ASA 124th Meeting New Orleans 1992 October

5pUW6. Modeling low-frequency volume reverberation from fish for the February--March 1992 Gulf of Alaska surface scatter experiment.

Redwood W. Nero

Code 243, Naval Res. Lab., Stennis Space Center, MS 39529-5004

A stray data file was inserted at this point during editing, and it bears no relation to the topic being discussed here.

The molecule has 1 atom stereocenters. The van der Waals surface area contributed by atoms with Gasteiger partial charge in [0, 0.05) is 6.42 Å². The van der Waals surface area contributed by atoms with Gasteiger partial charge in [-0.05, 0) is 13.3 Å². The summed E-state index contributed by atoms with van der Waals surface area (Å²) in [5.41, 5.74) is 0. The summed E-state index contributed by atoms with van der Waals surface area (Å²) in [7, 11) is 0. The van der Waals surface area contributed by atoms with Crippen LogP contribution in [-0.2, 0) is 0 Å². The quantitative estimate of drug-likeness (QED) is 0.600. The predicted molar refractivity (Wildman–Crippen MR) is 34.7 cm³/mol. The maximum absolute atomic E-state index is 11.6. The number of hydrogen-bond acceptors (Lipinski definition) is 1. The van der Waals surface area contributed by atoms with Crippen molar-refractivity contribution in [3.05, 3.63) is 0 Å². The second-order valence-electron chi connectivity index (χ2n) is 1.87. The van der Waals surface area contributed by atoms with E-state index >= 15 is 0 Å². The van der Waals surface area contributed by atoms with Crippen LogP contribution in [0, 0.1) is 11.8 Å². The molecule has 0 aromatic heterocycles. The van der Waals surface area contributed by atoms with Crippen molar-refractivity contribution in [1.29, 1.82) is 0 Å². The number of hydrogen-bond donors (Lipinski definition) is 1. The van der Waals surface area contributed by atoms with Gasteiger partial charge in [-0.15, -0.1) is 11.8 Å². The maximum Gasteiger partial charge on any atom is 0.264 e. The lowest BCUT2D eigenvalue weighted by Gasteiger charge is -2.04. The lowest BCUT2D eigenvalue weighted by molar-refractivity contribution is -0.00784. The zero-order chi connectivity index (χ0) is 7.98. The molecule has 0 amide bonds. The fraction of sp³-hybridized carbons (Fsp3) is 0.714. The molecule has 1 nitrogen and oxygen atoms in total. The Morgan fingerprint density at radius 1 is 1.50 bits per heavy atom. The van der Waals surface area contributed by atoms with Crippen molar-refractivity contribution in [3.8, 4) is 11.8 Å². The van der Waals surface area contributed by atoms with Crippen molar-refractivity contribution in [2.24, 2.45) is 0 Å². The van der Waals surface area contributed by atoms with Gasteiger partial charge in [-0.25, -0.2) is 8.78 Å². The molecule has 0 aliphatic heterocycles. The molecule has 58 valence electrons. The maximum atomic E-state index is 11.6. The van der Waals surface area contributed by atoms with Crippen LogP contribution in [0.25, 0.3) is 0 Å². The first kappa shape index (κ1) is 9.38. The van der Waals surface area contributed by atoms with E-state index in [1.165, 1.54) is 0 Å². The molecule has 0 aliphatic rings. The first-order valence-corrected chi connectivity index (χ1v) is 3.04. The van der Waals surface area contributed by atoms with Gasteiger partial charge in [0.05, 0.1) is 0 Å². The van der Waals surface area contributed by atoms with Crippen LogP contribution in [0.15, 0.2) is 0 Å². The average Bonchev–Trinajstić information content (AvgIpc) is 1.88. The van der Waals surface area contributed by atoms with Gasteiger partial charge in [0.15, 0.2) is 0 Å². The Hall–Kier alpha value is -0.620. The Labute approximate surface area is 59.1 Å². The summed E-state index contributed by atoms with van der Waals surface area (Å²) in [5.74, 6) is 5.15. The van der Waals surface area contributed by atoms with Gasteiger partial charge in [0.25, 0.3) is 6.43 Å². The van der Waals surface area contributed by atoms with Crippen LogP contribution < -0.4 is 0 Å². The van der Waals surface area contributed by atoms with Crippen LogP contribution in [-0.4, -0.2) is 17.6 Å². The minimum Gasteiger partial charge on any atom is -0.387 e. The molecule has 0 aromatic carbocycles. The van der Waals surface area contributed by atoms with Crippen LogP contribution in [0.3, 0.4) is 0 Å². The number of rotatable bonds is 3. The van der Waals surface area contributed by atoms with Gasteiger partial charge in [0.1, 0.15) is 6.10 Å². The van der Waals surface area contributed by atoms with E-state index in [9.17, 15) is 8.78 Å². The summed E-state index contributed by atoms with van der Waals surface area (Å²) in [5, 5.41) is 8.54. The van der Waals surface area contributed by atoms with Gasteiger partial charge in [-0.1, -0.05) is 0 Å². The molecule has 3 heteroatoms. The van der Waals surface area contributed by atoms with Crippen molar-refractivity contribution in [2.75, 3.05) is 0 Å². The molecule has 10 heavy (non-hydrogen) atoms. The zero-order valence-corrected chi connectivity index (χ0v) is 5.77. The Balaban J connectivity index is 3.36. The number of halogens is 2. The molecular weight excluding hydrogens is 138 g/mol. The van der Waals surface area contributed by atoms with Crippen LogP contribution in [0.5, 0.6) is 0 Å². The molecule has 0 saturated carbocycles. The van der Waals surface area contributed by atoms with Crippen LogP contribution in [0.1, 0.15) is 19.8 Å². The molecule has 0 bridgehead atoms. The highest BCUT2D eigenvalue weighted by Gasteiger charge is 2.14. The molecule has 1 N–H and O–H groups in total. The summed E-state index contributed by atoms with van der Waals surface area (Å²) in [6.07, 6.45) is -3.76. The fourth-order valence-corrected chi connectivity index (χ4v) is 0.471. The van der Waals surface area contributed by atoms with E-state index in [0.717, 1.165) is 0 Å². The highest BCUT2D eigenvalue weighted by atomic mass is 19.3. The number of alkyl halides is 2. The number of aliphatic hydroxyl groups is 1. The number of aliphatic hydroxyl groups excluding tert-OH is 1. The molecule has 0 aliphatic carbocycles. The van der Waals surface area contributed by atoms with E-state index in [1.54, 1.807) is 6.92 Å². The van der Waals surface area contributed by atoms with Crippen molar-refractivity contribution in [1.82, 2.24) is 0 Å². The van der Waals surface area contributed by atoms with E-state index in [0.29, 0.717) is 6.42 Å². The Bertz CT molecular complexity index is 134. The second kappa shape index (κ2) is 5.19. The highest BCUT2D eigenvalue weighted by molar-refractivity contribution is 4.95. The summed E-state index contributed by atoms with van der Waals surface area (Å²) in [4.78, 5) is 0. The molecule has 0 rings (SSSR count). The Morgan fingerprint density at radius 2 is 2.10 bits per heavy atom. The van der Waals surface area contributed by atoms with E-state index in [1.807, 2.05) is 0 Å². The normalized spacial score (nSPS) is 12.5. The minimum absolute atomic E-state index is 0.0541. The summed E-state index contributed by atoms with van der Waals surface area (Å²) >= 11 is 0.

Pelagic fish contribute to the overall level of reverberation in the near-surface ocean. At low sea states, biological reverberation can be greater than low grazing angle surface scattering and can impact the success of surface scattering experiments. This impact has been shown to occur both by model estimates of biological volume reverberation and direct measurements. Estimates of volume reverberation for the Gulf of Alaska during February--March were made using a model of swimbladder resonance applied to data on fish size, abundance, school characteristics, and vertical migratory behavior. The model reproduces features of low-frequency scattering, a characteristic resonant frequency for fish of different type, size, and depth, using parameters that influence swimbladder size and gas density. Knowledge of fish was derived from bioacoustic measurements made using fisheries sonar and information obtained from fisheries agencies. Results are compared with several direct measurements of near-surface scattering at low frequency and show that fish can impact surface scattering experiments. [Work supported by SPAWAR and ONR.]